My children are 14 and 11, they aren't his and do have their dad in their life - which is good.

OP posts:
Badgoushk · 07/02/2017 22:00

I'm sure your DH doesn't feel like you're letting him down. Have you chatted to him about it?

It's natural to feel sad about it. Your whole world is being turned upside down and it's natural to cling to familiar things. Be kind to yourself and take each day as it comes. You might find that one day you really want to go back or really want to do something very different. What line of work are you in, if that isn't too identifying?

flapjackfairy · 07/02/2017 22:00

Oh chasing sending a massive hug . You sound like you have coped amazingly well and still kept working but it is time to let go of trying to keep it all going and concentrate on looking after your dh and yourself.
I dont think you will regret this time spent with your husband and family so all i can say is just try to deal with one day at a time. That is more than enough for you at the moment.
I cant imagine how you feel and am so sorry you are dealing with this. Xxx

Procrastinatingpeacock · 07/02/2017 22:10

I'm sorry to read this Chasingsquirrels, I remember your posts last year. I think you've undoubtedly done the right thing both for yourself and your DH, and you won't regret it.

I hope that once you've adjusted to being away from work you are able to have some special time with your DH in the coming weeks and months.

Ilikesweetpeas · 07/02/2017 22:17

I'm sorry, I have nothing to add to what other posters have said. I'm sure that for now taking a leave of absence is the right thing. Also, please see if there is any support available for you? Maybe ask at the GP surgery, ours always wants to know if someone is a carer, or ask McMillan? Thinking about you and I hope that you and your DH get the help you need Flowers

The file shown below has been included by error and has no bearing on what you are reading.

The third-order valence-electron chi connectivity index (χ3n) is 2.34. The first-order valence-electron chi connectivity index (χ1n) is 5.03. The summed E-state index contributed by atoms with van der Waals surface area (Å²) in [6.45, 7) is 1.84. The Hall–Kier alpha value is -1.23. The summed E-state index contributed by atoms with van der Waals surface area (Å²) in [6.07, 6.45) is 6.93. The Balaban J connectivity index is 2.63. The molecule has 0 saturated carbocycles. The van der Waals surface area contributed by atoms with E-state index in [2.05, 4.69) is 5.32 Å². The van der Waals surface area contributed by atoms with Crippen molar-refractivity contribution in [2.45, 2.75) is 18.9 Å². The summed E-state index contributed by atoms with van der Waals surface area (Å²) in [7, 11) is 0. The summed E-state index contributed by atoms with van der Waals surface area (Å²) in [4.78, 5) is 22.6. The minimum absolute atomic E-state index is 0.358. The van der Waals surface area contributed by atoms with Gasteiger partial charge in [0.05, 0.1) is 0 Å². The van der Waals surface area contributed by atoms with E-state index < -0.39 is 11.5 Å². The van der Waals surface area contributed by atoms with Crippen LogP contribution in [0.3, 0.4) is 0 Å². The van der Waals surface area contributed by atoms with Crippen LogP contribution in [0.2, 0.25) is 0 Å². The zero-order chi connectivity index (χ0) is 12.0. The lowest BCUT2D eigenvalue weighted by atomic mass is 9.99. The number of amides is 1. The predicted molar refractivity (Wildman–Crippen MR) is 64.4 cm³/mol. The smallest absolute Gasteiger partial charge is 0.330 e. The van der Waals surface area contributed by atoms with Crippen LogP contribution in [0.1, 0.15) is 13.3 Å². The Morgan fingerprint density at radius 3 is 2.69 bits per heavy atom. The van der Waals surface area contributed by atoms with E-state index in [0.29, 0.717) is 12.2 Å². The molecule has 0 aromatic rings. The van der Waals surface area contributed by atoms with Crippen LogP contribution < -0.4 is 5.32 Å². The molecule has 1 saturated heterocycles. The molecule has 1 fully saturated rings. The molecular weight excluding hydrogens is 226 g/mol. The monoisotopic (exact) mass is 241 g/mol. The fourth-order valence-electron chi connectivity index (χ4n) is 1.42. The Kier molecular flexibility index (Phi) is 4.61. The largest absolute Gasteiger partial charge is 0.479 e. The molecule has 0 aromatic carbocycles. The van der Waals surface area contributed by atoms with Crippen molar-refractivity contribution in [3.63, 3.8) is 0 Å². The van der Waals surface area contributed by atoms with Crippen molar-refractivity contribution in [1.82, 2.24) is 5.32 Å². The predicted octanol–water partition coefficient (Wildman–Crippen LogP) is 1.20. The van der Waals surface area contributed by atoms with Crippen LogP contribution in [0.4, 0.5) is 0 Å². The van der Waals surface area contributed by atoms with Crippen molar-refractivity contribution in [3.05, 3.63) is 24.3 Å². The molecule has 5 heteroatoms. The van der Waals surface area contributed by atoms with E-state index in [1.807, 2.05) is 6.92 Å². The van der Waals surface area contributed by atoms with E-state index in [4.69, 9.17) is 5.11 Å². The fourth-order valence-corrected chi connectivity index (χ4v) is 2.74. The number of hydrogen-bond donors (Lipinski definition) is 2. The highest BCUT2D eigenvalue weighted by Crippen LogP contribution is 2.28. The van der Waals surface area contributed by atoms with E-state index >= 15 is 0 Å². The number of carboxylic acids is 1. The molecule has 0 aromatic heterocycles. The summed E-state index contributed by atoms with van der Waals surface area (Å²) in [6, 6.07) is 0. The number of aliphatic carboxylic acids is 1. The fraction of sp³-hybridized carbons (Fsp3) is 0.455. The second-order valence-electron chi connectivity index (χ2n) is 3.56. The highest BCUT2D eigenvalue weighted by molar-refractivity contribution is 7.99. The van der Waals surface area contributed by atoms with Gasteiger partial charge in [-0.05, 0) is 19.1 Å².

Chasingsquirrels · 07/02/2017 22:43

Thank you all for posting.
I know I need to stop work (I'm an accountant in practice), and I do feel relived that I have done so, but it's also very hard.
ATM it is hard to imagine there will be a lot of reprieve over the coming time, he has gone downhill quite rapidly over the last few weeks - his words earlier were its been more like a free fall. I do hope we can have some good times, but if not then just being together, holding hands and being close.
Sleep I think x

OP posts:
Blossomdeary · 07/02/2017 22:50

It is good that you are freeing up your time so that you can spend this precious time together. It is a positive decision and the right one. If there are any financial issues, MacMillan have funds to help. Flowers

Chasingsquirrels · 08/02/2017 10:54

As I said yesterday I'm not looking for answers from this thread - there aren't any. I know what is happening to DH (without knowing the timescale, nor exactly how things will go) and I've had some time since last spring to gradually come to terms with that - I went through a period of what was probably shock last summer.
But I'm finding it helpful to put down some of my thoughts, and the work issue has been growing for a couple of months, culminating in this decision.

OP posts:
elastamum · 08/02/2017 11:37

I am so sorry this is happening to you and your DH, it is awful and having lost both my parents to cancer (my mum to throat cancer), I know how powerless one can feel in the face of a rapid decline in a loved one. I think you are doing the right thing taking leave of absence, the pressure of trying to juggle everything can be just too much, particularly when you just need to focus on spending such precious time with your DH.

My work did this for me too and I was extremely grateful for the time with my DM. You can always go back if you want to when the time is right.

Thinking of you both Flowers

bimbobaggins · 09/02/2017 21:48

I'm so sorry to hear what you are going through with your dh. It's such a horrible disease.
I think you are doing the right thing by taking time off work to look after him. You aren't going to look back and wish you'd worked more. I have only very recently went through this with my ex p , father of my ds.
Feel free to pm me if you want someone to talk to.

YellowCrocus · 09/02/2017 21:56